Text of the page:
The contributor Robert G. O’Meally offers a fascinating comparative study of Basquiat’s work in relation to the collagist Romare Bearden and the collages Louis Armstrong made to adorn the boxes in which he stored his recordings. O’Meally also devotes significant energy to finding the source material and specific influences in the signature work “King Zulu,” which graces the cover. While this painting-as-coded-message approach has its merits, there is something to be said of Robert Farris Thompson’s essay, which combines insightful perspectives on the work with personal memories. In sharing recollections of the music Basquiat kept in heavy rotation, Thompson offers a glimpse into the person behind the art.
“Jean-Michel Basquiat” is an expansive survey produced in conjunction with the Art Gallery of Ontario, and the first major retrospective of Basquiat’s work in Canada. In the foreword, Matthew Teitelbaum, who steps down as the gallery’s director after June 26, writes that the exhibition arrives “at a key moment in Toronto’s history.” Referring to “submerged political issues . . . bubbling to the surface,” an oblique allusion to the city’s issues with racism, anti-immigrant sentiment and economic disparity, Teitelbaum states that “Toronto today is not so unlike New York in the 1980s.” Here we find an über-Northern city grappling with what might be deemed “Southern” problems.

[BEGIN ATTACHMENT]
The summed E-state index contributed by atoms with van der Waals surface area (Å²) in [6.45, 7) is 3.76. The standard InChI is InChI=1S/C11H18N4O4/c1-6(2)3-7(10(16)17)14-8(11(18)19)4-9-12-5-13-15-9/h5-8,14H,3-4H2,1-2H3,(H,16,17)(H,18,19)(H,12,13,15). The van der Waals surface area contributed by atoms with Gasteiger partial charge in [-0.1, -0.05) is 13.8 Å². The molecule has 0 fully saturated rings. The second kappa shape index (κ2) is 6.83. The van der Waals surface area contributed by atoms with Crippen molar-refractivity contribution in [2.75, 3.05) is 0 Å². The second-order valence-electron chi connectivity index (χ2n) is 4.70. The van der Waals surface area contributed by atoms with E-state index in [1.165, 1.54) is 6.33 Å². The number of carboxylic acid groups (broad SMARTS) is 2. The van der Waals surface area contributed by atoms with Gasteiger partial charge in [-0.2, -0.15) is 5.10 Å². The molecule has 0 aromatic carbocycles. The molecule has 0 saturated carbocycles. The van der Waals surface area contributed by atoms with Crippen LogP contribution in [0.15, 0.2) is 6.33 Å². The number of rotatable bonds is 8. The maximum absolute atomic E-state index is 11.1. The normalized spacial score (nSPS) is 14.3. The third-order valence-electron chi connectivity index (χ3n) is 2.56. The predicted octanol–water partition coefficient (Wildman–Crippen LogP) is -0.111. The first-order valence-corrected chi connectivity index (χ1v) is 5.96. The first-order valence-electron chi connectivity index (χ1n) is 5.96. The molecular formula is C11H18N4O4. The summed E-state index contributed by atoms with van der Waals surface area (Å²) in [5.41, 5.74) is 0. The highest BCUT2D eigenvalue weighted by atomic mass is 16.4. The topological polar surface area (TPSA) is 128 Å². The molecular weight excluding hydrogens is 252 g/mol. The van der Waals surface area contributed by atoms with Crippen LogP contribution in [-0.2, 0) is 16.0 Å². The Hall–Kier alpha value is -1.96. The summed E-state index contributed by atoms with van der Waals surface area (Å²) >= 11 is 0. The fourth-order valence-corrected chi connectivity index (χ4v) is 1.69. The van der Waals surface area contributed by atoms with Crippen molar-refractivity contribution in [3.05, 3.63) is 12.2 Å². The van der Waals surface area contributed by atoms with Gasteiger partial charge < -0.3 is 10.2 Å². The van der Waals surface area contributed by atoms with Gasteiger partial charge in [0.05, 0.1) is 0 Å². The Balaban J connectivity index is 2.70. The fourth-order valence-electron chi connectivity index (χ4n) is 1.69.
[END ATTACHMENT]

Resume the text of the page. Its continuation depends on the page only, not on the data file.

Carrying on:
The curator Dieter Buchhart has organized the illustrations into eight thematic sections, such as “Street,” “Heroes” and “Provocations.” The works span Basquiat’s professional career until his death in 1988. The five essays that conclude the volume are bookended by striking photographic portraits of the artist, many by Tseng Kwong Chi, a fellow downtown artist who died two years after Basquiat.